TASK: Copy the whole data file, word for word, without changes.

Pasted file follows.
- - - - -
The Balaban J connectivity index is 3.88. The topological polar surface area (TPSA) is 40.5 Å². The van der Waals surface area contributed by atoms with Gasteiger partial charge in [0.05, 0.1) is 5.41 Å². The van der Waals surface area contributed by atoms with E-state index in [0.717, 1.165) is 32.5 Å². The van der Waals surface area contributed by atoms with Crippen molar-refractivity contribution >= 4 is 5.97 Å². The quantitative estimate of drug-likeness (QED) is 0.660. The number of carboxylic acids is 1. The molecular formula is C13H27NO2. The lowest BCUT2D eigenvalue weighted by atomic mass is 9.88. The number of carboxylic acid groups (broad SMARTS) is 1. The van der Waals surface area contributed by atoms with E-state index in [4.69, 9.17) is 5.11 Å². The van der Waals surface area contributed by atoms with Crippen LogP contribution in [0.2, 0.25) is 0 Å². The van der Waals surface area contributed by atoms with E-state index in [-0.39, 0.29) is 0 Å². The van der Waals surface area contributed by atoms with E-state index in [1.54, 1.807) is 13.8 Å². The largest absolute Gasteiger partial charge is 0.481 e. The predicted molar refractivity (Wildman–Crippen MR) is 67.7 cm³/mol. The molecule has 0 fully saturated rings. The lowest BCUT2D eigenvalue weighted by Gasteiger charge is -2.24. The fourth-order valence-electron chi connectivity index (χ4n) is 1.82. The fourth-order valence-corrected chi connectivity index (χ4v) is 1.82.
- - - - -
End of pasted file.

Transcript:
The Balaban J connectivity index is 3.88. The topological polar surface area (TPSA) is 40.5 Å². The van der Waals surface area contributed by atoms with Gasteiger partial charge in [0.05, 0.1) is 5.41 Å². The van der Waals surface area contributed by atoms with E-state index in [0.717, 1.165) is 32.5 Å². The van der Waals surface area contributed by atoms with Crippen molar-refractivity contribution >= 4 is 5.97 Å². The quantitative estimate of drug-likeness (QED) is 0.660. The number of carboxylic acids is 1. The molecular formula is C13H27NO2. The lowest BCUT2D eigenvalue weighted by atomic mass is 9.88. The number of carboxylic acid groups (broad SMARTS) is 1. The van der Waals surface area contributed by atoms with E-state index in [4.69, 9.17) is 5.11 Å². The van der Waals surface area contributed by atoms with Crippen LogP contribution in [0.2, 0.25) is 0 Å². The van der Waals surface area contributed by atoms with E-state index in [-0.39, 0.29) is 0 Å². The van der Waals surface area contributed by atoms with E-state index in [1.54, 1.807) is 13.8 Å². The largest absolute Gasteiger partial charge is 0.481 e. The predicted molar refractivity (Wildman–Crippen MR) is 67.7 cm³/mol. The molecule has 0 fully saturated rings. The lowest BCUT2D eigenvalue weighted by Gasteiger charge is -2.24. The fourth-order valence-electron chi connectivity index (χ4n) is 1.82. The fourth-order valence-corrected chi connectivity index (χ4v) is 1.82.